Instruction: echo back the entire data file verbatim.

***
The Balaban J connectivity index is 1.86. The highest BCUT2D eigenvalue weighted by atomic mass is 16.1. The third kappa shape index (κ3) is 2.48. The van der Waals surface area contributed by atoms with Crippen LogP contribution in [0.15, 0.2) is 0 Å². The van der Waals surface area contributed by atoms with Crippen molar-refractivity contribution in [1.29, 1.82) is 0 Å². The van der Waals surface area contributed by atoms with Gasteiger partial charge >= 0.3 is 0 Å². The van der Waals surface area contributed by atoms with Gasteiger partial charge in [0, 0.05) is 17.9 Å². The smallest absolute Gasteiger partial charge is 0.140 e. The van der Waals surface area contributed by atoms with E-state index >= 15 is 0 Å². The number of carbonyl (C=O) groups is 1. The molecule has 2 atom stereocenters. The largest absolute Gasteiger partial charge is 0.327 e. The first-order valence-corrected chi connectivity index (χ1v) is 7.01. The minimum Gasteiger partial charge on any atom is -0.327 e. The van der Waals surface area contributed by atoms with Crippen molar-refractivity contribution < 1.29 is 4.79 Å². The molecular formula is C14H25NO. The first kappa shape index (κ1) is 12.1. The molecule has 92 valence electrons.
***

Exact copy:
The Balaban J connectivity index is 1.86. The highest BCUT2D eigenvalue weighted by atomic mass is 16.1. The third kappa shape index (κ3) is 2.48. The van der Waals surface area contributed by atoms with Crippen LogP contribution in [0.15, 0.2) is 0 Å². The van der Waals surface area contributed by atoms with Crippen molar-refractivity contribution in [1.29, 1.82) is 0 Å². The van der Waals surface area contributed by atoms with Gasteiger partial charge >= 0.3 is 0 Å². The van der Waals surface area contributed by atoms with Gasteiger partial charge in [0, 0.05) is 17.9 Å². The smallest absolute Gasteiger partial charge is 0.140 e. The van der Waals surface area contributed by atoms with E-state index >= 15 is 0 Å². The number of carbonyl (C=O) groups is 1. The molecule has 2 atom stereocenters. The largest absolute Gasteiger partial charge is 0.327 e. The first-order valence-corrected chi connectivity index (χ1v) is 7.01. The minimum Gasteiger partial charge on any atom is -0.327 e. The van der Waals surface area contributed by atoms with Crippen molar-refractivity contribution < 1.29 is 4.79 Å². The molecular formula is C14H25NO. The first kappa shape index (κ1) is 12.1. The molecule has 92 valence electrons.